Basics & User Interface

Creating a new flowgraph asset

Right click inside the assets panel and select Assets->Create Flowgraph

The Flowgraph editor

Double click the flowgraph asset.

The flowgraph editor will start.
Initially, newly created flowgraph files contain several events pre-defined in the graph.
##On Start
Is triggered whenever the AR Experiecne is Played on a mobile device / Simulated through the editor.

On Update

Is triggered for every rendered frame.



Events are the entry point for flow graphs as the execution of actions can only be triggered by them.
The white circle on the right side of the node is an "execution socket" and can be connected an action, which will be executed whenever the event is triggered.


Every node in the system has one or more sockets.
Sockets are used to connect nodes for the following reasons:

  1. Execution sockets: Attach the next node in a flow.
  2. Input / Output sockets: Get a value / Set a value in nodes.


Sockets can be connected by dragging and dropping from one output socket to one input socket and vice-versa.

Common Socket Types

A White socket is an execution socket.
Nodes connected by it form a flow.
Each node is executed in turn.
Actions such as "Set Local Position" and "Look At" are called one after another until the last node in the chain (flow) is executed.
A Light Blue socket is an object socket.
It is used to reference an object in the scene.
Input object sockets can also be initialized with a selected object.
By clicking the "Select object" button you can define the object used as input.
A Magenta socket represents an object's transform.
Transforms are used to control and manipulate the object's position, rotation and scale.
Light Green and Green-Yellow sockets represent 3d and 2d vectors.
Input vector sockets can also be initialized with x, y and z values.
The Dark Red (Text), Purple (Boolean), Brown (Color) and Yellow (Number) are also common in basic flowgraphs.

Basic UI Controls

Panning by dragging the right mouse button

Selecting nodes by dragging the left mouse button

Moving nodes by dragging them

Deselecting by clicking the background

Zooming in and out by using the scroll-wheel

Designing a basic flow graph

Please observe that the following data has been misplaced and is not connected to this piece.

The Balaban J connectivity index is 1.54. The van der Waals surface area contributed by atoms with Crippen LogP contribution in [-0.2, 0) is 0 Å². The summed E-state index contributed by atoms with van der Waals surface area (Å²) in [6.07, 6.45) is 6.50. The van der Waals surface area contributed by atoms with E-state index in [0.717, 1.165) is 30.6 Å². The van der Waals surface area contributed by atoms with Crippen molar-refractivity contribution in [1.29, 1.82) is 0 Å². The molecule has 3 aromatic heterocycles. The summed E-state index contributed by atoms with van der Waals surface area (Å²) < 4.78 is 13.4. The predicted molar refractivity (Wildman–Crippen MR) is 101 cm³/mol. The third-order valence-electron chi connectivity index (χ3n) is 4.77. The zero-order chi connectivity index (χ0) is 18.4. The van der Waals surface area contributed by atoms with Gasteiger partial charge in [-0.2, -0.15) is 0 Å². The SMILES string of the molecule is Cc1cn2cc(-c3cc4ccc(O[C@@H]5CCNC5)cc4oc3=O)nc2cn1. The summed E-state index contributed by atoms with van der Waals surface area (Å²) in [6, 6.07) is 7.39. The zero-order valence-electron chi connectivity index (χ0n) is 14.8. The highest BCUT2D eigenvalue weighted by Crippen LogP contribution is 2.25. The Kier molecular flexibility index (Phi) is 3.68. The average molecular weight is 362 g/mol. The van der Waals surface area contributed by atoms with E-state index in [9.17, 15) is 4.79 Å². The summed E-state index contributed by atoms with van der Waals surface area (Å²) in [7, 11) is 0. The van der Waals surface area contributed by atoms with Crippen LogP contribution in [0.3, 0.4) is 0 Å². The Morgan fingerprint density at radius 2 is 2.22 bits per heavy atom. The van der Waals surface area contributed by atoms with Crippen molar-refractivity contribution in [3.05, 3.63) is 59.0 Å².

1. Create a new project, select the Image target template.

Adding a node to the graph

  1. In the Nodes section, expand the Transform category and drag & drop the Rotate node.
  2. Connect the "On Update" event's output execution socket to the Rotate's input execution socket.
  3. Press on the Transform input socket within the Rotate node and drag outside, then release. The flowgraph editor will show you node suggestions that are suitable for this socket. Select "Get Transform".
    The Get transform node requires an object input, leave this object blank (aka "select object").
    This will cause the Get transform node to reference the object which this flowgraph component will be assigned to.
  1. In the Nodes section, expand the Math category and drag & drop the Multiply node.
  2. Connect the "Delta Time" number output from "On Update" to the "A" number input on "Multiply".
  3. Set "B" on "Multiply" to 30 and connect the "Result" number output to "Degrees" within "Rotate".
  4. Edit the "Axis" on the "Rotate" node, set "Y" to 1.
  5. Set "Space" to "self".
    This will cause our object to rotate 30 degrees per second on its local Y axis

Assigning the flowgraph to an object in the scene.

Select any cube.

Click Add Component in the Object Details panel and select the flowgraph component.
Click "Add Existing Flowgraph" and assign the flowgraph asset you've previously created.

Hit Play in the AR Studio to see the cube spinning.

Since we've made a generic flowgraph that rotates the object that references it - We're able to repeat this step and assign the same flowgraph asset to all the other cubes in the scene (Add flowgraph component etc..).
This will result in all the cubes spinning when the AR experience is played.